DISCLAIMER: We are not attorneys, and nothing herein is or should be construed as legal advice. As real estate brokers, we recommend expert assistance to the public, including legal assistance where disputes are involved.
CONFLICT HAPPENS: When real estate transactions don’t go as parties plan, they sometimes find themselves in need of conflict resolution services. Many attorneys recommend (and courts often require) mediation to resolve disputes. Typical case examples include earnest money disputes, property management issues, boundary squabbles, property condition differences and contract challenges.
LITIGATION CONSULTING: Sometimes disputes are of a nature or monetary amount that litigation is required to bring about a resolution. Litigation is significantly more expensive and time consuming, and often has an uncertain outcome for both parties.
When litigation involves a real estate licensee, attorneys often require a standard of care expert to provide a professional opinion to assist the court in determining whether a broker’s conduct fell above or below the required standard of care in Colorado expected of a licensee. An attorney in need of a certificate of review or expert opinion should contact Doug Barber directly to determine if his participation in the case is appropriate.
MEDIATION: We provide mediation of such real estate related disputes to assist parties in settling their own conflict. Mediation is a process where the parties have the opportunity to express their feelings and facts in a safe and confidential environment. Doug Barber, the mediator, is a facilitator who assists the parties in exploring options for resolution without taking sides. The parties determine the outcome, rather than having it imposed on them by a judge, jury or arbiter. Mediation is a satisfying and cost effective method of conflict resolution.
COST: For most cases, the fee for mediation is a flat $250.00 per party ($500 total), plus out-of-pocket costs, if any (usually there are none). This covers four hours of the mediator’s time. Longer cases are billed at $100 per hour (very rarely happens). Typically, the parties share the cost equally, but can agree to a different payment division if they wish, as part of any settlement. Payment is due at or before the time of mediation (cash, check or PayPal, please).
AGREEMENT: If the parties reach an agreement that they can live with, the mediator will prepare a written memorandum of understanding, if the parties wish. They can have their legal counsel review, edit or rewrite it prior to signature, after which it becomes a binding agreement between them. If no agreement is reached, the parties can roll the dice in Court (always hard to know who may prevail there, even if the facts are on your side!), and let someone else decide what their fate will be. At that point, the parties will also be dealing with attorney fees and court costs, so the potential financial exposure may be much greater than the initial amount at dispute.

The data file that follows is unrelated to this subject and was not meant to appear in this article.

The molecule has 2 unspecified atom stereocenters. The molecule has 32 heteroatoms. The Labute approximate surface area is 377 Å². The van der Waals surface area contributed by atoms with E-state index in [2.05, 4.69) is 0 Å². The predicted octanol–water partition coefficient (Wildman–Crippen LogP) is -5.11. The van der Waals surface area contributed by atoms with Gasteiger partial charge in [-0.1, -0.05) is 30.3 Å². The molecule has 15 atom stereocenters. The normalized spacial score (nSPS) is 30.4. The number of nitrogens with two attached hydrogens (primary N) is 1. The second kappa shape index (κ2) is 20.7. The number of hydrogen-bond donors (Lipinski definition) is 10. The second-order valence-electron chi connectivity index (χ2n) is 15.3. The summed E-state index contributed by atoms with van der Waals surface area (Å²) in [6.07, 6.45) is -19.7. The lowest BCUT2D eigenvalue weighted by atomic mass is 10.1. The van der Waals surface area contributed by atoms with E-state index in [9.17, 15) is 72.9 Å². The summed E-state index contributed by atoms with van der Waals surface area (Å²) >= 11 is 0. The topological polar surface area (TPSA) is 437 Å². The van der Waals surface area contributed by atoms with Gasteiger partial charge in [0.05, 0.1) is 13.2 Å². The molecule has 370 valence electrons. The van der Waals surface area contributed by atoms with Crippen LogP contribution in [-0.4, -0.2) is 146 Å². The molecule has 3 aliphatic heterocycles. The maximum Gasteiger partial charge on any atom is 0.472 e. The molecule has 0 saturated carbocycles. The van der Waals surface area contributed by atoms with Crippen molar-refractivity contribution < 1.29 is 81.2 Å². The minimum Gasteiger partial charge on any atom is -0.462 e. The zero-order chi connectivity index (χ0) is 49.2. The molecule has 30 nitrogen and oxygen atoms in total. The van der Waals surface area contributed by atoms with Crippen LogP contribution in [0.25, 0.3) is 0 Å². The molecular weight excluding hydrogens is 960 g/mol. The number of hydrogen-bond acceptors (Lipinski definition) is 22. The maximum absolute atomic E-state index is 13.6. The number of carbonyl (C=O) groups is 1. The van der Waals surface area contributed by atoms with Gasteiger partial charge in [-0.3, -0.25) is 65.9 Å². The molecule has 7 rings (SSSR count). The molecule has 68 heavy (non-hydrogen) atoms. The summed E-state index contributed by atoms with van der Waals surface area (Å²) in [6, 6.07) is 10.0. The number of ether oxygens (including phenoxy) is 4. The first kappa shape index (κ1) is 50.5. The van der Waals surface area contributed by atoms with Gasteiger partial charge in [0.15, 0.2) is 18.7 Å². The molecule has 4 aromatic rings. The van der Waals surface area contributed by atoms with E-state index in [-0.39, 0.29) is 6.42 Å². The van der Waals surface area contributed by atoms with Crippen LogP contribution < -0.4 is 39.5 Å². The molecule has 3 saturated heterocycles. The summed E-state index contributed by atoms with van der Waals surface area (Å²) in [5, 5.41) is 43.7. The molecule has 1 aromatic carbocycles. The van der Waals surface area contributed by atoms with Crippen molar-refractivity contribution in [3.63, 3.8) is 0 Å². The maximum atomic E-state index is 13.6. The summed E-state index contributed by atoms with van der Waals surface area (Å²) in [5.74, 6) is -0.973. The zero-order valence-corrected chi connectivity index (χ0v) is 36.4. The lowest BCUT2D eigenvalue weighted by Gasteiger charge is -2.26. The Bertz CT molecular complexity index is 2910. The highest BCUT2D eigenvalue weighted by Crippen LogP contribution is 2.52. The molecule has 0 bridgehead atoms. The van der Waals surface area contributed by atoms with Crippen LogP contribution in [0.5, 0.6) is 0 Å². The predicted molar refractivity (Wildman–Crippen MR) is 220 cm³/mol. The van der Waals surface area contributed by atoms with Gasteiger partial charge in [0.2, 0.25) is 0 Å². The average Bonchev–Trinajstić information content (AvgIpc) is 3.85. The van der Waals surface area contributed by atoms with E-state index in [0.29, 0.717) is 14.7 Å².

Location: Mediation sessions are typically about 1.5-3 hours (we ask for a 2-hour time commitment), and can either be in-person at our office (located in the northeast quadrant of Interstate 25 and Woodmen Road at 7075 Campus Drive in Colorado Springs), or they can be held virtually via Zoom (particularly when we have out-of-area clients). If the parties have documents that they would like the mediator to review prior to our meeting, they can be emailed to Doug in advance.
ATTENDANCE: The parties' real estate brokers and attorneys are not required for the mediation session; but the parties may bring any relevant advisor they feel will be helpful in resolving the matter. However, the best chance of reaching a settlement is when the parties are actively involved in the dialogue and settlement process. The parties should come with an open mind, and at least consider the idea of compromise. Compromise DOES NOT mean that admission of guilt or wrongdoing, or admission that the other party has a valid position. Sometimes, it is simply a business decision to avoid the hassle and expense of litigation, and to be done with the dispute so the parties can move on with their lives.
CONTRACT CONSIDERATIONS: If the parties have used a Colorado Real Estate Commission (CREC) approved contract form, they agreed in that form to attempt mediation of disputes arising from the contract. The contract requires them to mutually agree on a mediator, and to share the cost of the mediator’s fee. Refusal by a party to attempt mediation may be deemed a breach of contract by the refusing party, resulting in potentially significant additional expense to that party in a court action.
GETTING AGREEMENT TO MEDIATE: Whichever party wishes to invoke the mediation provision should send a written request (the CREC form requires written notices by parties) to the other party requesting mediation (a party’s attorney can prepare one, or the party can use something like the sample letter below). Either party may feel free to call or email Doug Barber with questions regarding the process, but no consulting arrangement will be in place until a mediation agreement is signed.
For more information on mediation, read the Q&A below or choose Request Mediation Now.